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Art protests

A German officer visited Picasso in his studio in Paris during the Second World War and there he saw Guernica. What he viewed as a swirling mess of shapes provoked him into asking the artist “Did you do this?” to which he received the reply “No, you did this”.


Sean Sheehan


In 2003, when US secretary of state Colin Powell gave a speech at the United Nations, falsely arguing that Saddam Hussein was amassing weapons of mass destruction, his podium in the press area stood in front of a tapestry reproduction of Picasso’s painting. He called for it to be covered up so that it would not be seen while he set about justifying a war that would be as much an atrocity as the carpet bombing of the town of Guernica by Nazi German planes.

Protest art realises itself through historically determined content that comes to contingently define it. Different historical moments engender particulars that embody a field as a whole by their predominance:  racism in Nazi Germany was anti-Semitic, in Israel it is anti-Palestinian.

In the US, saying Black Lives Matter is not dissimilar to saying today that Palestinian Lives Matter – at the time of their utterance, such statements become the only valid assertion of the universal human right that all lives matter.

Jessica Lang in “Protest art” refers to Picasso’s work and to Palestine more than once in her lively guide to how artists respond to injustice.

She refers to Bansky’s description of the barrier in the occupied West Bank that separates parts of Palestinian territory from Israel as ‘the ultimate activity holiday destination for graffiti writers’ and his own contributions that include a stencil of children being hoisted skywards by balloons.

One of the illustrations in Lang’s book is a still from Forensic Architecture’s “Cloud studies”, a video of how ‘colonization invades the air’ in the form of cloud formations above Gaza caused by bombings, white phosphorus, tear gas and the use of aerial crop dusters to drop a toxic mix of herbicides along its eastern perimeter to destroy Palestinian crops and livelihoods. “Protest art”, part of an Art Essentials series from the publisher, is very much a book to look at; with 85 quality illustrations, the turning of every page reveals another example of art protesting.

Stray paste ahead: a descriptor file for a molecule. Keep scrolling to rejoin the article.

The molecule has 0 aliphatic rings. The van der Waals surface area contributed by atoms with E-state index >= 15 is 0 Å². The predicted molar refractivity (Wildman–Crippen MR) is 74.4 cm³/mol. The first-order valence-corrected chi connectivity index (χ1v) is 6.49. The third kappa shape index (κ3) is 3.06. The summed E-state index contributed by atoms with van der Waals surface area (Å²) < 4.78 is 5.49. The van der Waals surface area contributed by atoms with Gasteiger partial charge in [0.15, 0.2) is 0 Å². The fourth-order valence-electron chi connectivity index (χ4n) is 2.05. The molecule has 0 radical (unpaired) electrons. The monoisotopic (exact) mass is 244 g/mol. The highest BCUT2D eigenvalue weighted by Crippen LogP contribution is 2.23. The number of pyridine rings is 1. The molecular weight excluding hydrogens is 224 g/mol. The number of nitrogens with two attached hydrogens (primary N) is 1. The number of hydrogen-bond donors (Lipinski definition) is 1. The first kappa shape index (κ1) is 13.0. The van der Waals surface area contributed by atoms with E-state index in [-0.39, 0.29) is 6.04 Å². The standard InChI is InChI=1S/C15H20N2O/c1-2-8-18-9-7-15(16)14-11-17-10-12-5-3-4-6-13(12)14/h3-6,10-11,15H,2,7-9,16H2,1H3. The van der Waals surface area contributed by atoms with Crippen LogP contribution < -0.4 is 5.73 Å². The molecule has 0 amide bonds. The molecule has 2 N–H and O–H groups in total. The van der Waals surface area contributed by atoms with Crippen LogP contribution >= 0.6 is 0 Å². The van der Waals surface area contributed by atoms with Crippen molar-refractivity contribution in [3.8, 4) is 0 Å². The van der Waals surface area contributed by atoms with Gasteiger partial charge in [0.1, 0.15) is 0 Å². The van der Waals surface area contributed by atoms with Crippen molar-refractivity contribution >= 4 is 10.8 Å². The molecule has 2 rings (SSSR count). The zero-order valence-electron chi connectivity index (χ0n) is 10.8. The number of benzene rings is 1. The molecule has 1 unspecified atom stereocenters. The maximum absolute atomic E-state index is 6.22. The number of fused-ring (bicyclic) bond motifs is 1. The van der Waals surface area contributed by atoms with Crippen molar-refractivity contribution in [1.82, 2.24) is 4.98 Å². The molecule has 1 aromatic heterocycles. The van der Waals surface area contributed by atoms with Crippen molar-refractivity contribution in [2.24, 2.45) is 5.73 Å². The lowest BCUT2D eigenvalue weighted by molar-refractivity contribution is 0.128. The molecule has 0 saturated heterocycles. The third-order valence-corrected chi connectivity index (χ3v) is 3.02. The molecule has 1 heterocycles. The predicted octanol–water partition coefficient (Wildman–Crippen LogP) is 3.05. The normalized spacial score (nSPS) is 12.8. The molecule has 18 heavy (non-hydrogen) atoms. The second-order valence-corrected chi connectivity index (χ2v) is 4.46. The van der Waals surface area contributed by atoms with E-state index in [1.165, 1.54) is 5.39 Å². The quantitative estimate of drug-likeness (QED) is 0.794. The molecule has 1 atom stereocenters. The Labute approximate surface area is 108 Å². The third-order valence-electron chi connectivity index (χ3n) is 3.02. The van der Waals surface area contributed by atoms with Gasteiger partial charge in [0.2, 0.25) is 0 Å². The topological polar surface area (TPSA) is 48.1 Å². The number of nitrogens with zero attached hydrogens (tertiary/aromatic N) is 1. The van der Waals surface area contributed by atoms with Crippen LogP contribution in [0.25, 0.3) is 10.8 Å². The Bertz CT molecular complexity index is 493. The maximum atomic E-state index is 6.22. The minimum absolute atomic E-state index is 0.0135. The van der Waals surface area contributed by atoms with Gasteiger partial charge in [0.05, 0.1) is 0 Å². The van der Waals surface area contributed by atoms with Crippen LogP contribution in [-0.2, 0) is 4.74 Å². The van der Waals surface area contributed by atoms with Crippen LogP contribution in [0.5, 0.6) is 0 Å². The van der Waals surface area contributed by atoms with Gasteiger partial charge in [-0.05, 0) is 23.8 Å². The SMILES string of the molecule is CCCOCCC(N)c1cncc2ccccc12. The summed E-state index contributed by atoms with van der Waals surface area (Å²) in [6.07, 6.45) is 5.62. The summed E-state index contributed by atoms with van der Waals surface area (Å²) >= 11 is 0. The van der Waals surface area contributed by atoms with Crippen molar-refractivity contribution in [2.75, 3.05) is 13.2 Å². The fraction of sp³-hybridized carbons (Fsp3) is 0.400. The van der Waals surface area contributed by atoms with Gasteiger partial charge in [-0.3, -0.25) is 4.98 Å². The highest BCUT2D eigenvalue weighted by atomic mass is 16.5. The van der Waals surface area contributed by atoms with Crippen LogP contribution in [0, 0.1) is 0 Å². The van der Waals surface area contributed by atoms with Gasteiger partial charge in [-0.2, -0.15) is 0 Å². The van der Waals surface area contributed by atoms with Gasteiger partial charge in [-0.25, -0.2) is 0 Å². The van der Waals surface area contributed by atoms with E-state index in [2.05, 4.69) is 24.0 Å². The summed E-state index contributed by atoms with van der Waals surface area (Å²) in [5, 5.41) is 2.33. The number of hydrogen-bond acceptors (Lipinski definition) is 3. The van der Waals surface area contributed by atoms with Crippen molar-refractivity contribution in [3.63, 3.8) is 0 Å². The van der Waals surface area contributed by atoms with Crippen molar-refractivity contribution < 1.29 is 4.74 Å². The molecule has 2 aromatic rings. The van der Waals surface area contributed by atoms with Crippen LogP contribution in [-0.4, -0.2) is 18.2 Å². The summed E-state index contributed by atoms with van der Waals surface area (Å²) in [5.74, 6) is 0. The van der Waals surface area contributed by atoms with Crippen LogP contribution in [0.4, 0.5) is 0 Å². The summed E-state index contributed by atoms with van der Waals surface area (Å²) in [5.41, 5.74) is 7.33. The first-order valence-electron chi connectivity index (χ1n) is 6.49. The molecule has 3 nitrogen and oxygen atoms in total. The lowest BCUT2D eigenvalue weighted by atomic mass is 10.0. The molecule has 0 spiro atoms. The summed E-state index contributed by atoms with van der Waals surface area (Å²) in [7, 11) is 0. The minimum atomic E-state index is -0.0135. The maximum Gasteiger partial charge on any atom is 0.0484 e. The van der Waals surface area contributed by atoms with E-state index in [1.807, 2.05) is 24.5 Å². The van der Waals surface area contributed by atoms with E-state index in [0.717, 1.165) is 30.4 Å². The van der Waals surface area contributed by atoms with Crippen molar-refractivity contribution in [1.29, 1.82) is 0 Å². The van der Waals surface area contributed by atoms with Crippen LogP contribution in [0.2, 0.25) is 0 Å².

Whether it be performance, digital media, sculpture, poster, banner or painting, Lang provides necessary background information.

The photograph of Pussy Riot activists, for example, is accompanied by a page of text and Inji Effatoun, it is explained, painted Portrait of a prisoner when she was locked up by President Nasser’s regime in Egypt for her communist activities; one of the portraits of her fellow inmates, a guard was bribed to smuggle it out to her sister. Michael Raakowitz reconstructed artwork looted from the ancient palace of Nimrud in Assyria (Iraq) using food packaging and Arabic newspaper cuttings.

“Protest art”, by Jessica Lang, is published by Thames & Hudson.

(Photos supplied by the publisher)

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